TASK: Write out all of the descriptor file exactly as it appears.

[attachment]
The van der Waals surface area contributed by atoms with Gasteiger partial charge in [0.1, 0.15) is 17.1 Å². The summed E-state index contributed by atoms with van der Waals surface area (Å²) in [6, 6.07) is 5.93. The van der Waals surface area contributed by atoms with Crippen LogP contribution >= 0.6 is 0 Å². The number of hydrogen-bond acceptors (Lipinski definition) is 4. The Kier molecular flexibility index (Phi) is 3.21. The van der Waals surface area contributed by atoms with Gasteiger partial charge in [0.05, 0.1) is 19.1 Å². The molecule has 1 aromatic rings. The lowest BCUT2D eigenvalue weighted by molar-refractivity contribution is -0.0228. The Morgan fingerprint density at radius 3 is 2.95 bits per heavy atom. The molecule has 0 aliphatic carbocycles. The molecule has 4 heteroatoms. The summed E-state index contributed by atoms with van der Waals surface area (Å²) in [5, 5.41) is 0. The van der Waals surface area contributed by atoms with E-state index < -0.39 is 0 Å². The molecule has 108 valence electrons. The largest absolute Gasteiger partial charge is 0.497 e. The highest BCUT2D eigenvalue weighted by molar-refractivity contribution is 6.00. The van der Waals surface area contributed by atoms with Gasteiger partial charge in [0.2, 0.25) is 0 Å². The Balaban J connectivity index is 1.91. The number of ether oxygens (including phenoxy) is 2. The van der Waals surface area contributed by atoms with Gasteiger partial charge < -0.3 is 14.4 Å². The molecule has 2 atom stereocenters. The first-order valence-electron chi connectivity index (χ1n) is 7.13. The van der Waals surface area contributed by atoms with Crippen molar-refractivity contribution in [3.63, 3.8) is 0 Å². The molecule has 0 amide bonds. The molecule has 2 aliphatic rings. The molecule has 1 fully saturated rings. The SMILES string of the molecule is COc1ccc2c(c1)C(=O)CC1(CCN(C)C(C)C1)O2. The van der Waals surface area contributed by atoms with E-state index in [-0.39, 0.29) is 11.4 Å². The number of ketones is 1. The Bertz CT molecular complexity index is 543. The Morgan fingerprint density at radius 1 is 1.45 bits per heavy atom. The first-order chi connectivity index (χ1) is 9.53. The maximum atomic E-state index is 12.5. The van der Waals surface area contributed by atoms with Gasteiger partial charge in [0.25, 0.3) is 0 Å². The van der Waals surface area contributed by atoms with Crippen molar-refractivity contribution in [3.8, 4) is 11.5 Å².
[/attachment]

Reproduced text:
The van der Waals surface area contributed by atoms with Gasteiger partial charge in [0.1, 0.15) is 17.1 Å². The summed E-state index contributed by atoms with van der Waals surface area (Å²) in [6, 6.07) is 5.93. The van der Waals surface area contributed by atoms with Crippen LogP contribution >= 0.6 is 0 Å². The number of hydrogen-bond acceptors (Lipinski definition) is 4. The Kier molecular flexibility index (Phi) is 3.21. The van der Waals surface area contributed by atoms with Gasteiger partial charge in [0.05, 0.1) is 19.1 Å². The molecule has 1 aromatic rings. The lowest BCUT2D eigenvalue weighted by molar-refractivity contribution is -0.0228. The Morgan fingerprint density at radius 3 is 2.95 bits per heavy atom. The molecule has 0 aliphatic carbocycles. The molecule has 4 heteroatoms. The summed E-state index contributed by atoms with van der Waals surface area (Å²) in [5, 5.41) is 0. The van der Waals surface area contributed by atoms with E-state index < -0.39 is 0 Å². The molecule has 108 valence electrons. The largest absolute Gasteiger partial charge is 0.497 e. The highest BCUT2D eigenvalue weighted by molar-refractivity contribution is 6.00. The van der Waals surface area contributed by atoms with Gasteiger partial charge in [0.2, 0.25) is 0 Å². The Balaban J connectivity index is 1.91. The number of ether oxygens (including phenoxy) is 2. The van der Waals surface area contributed by atoms with Gasteiger partial charge < -0.3 is 14.4 Å². The molecule has 2 atom stereocenters. The first-order valence-electron chi connectivity index (χ1n) is 7.13. The van der Waals surface area contributed by atoms with Crippen molar-refractivity contribution in [3.63, 3.8) is 0 Å². The molecule has 0 amide bonds. The molecule has 2 aliphatic rings. The molecule has 1 fully saturated rings. The SMILES string of the molecule is COc1ccc2c(c1)C(=O)CC1(CCN(C)C(C)C1)O2. The van der Waals surface area contributed by atoms with E-state index in [-0.39, 0.29) is 11.4 Å². The number of ketones is 1. The Bertz CT molecular complexity index is 543. The Morgan fingerprint density at radius 1 is 1.45 bits per heavy atom. The first-order chi connectivity index (χ1) is 9.53. The maximum atomic E-state index is 12.5. The van der Waals surface area contributed by atoms with Gasteiger partial charge in [0.25, 0.3) is 0 Å². The van der Waals surface area contributed by atoms with Crippen molar-refractivity contribution in [3.8, 4) is 11.5 Å².